Political analysts were quick to declare victory for Hillary Clinton after the Democratic nominee’s first debate with Donald Trump on Monday night, and a new Politico/Morning Consult poll shows roughly half of likely voters agree with that assessment.
According to the survey of likely voters conducted immediately after the debate at Hofstra University, 49 percent of respondents said Clinton won the first bout with her GOP foe. About one-fourth (26 percent) thought the New York businessman edged the former secretary of State, and about the same percentage (25 percent) were undecided.
Perceptions on debate performance mostly broke along partisan lines, but Republicans were more likely to declare Clinton the winner than Democrats were to state victory for her GOP counterpart. About one-fifth of Republicans (18 percent) said Clinton won the debate, compared with just 7 percent of Democrats who thought Trump was the victor. And 12 percent of Trump supporters gave Clinton the nod, whereas just 2 percent of Clinton backers named Trump the winner.
It’s a clear victory for Clinton, and it comes as both national and state polls have tightened over the past several weeks. She is off to a good start on the debate front, which Americans view as important in deciding how they will cast their vote in November. One-third of voters (34 percent) said debate performance will be a very important in how they vote, while 29 percent said it would be somewhat important, compared with 34 percent of voters said it wouldn’t be too important or not important at all.
But the impact of Monday’s debate is still small. Just 9 percent of voters said the debate changed their minds about who they will be voting for, while about eight out of 10 said it wouldn’t matter. Before the debate, Trump led Clinton by 1 point in the four-way race with Libertarian Party nominee Gary Johnson and Green Party candidate Jill Stein. But Clinton now leads Trump by 3 points (41 percent to 38 percent), and in a head-to-head scenario, she leads by 4 points (45 percent to 41 percent).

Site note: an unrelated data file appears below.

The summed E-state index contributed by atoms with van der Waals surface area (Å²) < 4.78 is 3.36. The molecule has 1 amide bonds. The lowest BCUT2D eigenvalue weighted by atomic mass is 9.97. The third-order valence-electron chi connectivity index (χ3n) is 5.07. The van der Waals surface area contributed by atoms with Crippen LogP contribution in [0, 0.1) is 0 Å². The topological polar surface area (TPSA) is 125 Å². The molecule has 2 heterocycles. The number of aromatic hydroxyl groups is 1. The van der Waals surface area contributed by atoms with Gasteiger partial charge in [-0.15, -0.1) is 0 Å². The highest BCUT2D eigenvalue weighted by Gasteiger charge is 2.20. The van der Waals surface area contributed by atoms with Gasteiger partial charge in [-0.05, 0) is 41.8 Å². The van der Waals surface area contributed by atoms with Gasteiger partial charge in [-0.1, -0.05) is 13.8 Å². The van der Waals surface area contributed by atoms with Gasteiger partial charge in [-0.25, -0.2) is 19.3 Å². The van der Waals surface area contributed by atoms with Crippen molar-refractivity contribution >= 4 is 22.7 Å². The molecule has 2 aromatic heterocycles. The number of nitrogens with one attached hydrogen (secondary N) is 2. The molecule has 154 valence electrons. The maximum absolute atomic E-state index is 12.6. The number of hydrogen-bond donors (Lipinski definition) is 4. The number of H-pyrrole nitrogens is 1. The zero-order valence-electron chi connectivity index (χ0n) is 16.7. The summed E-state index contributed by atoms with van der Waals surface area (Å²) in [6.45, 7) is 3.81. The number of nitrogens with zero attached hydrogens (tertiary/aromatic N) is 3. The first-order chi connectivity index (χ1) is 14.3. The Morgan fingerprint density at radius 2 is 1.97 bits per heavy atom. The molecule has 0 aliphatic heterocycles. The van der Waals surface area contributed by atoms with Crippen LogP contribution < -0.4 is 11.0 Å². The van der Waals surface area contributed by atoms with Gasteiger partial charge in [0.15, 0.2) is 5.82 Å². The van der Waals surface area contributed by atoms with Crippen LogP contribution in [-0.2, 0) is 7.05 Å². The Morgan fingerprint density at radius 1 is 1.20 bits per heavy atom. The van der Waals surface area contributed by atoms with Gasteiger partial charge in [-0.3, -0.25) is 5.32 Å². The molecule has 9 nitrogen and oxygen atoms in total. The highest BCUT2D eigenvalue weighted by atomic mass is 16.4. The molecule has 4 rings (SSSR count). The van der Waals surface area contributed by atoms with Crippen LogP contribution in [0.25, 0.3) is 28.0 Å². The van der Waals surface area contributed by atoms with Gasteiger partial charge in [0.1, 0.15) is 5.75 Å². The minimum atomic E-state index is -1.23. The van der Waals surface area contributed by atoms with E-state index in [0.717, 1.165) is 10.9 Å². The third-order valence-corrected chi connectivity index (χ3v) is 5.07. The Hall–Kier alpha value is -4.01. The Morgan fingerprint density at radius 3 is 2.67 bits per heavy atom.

For two candidates who are historically unpopular, the debates represent some of their best, last chances to shape voters’ perceptions ahead of Election Day, and Trump did not fare comparatively well in that regard. Roughly four out of 10 voters (39 percent) said they viewed Clinton more favorably after the debate, compared with 30 percent for Trump.
And while the candidates can help their cases during the debates, most voters are still dismayed at their major-party choices in 2016. More than half of voters think the Republican and Democratic parties could have nominated better candidates than Clinton and Trump. About one out of four respondents (26 percent) think Trump is the best choice for Republicans, compared with one-third who think Clinton is the best Democrat for the job.
That goes some way to explaining the relatively high support for third-party candidates, who have been a factor in polls. Indeed, more than four in 10 voters thought Libertarian Party nominee Gary Johnson and Green Party nominee Jill Stein should have made the debate stage.
Nielsen declared the much-hyped event the most-watched presidential debate of all time — at roughly 84 million viewers — and a large majority of our poll respondents tuned in. Seven out of 10 (72 percent) respondents said they watched the debate, while only 27 percent did not. More than half of voters who tuned in (55 percent) said they watched all of it, with another 44 percent saying they watched most or some of it.
A plurality of voters (42 percent) thought that moderator Lester Holt — who pressed Trump repeatedly on his past stances on the Iraq War and President Obama’s birthplace — was fair and impartial. But more than one-fourth of respondents (27 percent) thought he was favorable to Clinton. Just 2 percent thought the NBC news anchor was more favorable to Trump.
The prospect of live fact-checking during the debate was a subject of vigorous argument ahead of Monday’s event, and voters found Clinton to be more correct in her claims. Almost half of voters (48 percent) thought Trump made the most factual errors in the debate, compared with one-third who said Clinton did.
The reception to the debate itself was generally positive. More than half of voters thought it was informative (55 percent) and entertaining (62 percent). Half of voters said it was something they would watch again, and more than one-third (37 percent) said it would help them make up their mind.
But given that more than one-third of voters (36 percent) called it depressing, almost one-fifth (18 percent) said it was boring, and 30 percent described it as awful, it’s clear that there’s plenty of angst among the American electorate ahead of decision day.
The national survey, fielded immediately after Monday’s debate ended, polled 1,421 registered voters and 1,253 likely voters, from Sept. 26-27 for a margin of error of plus or minus 3 percentage points.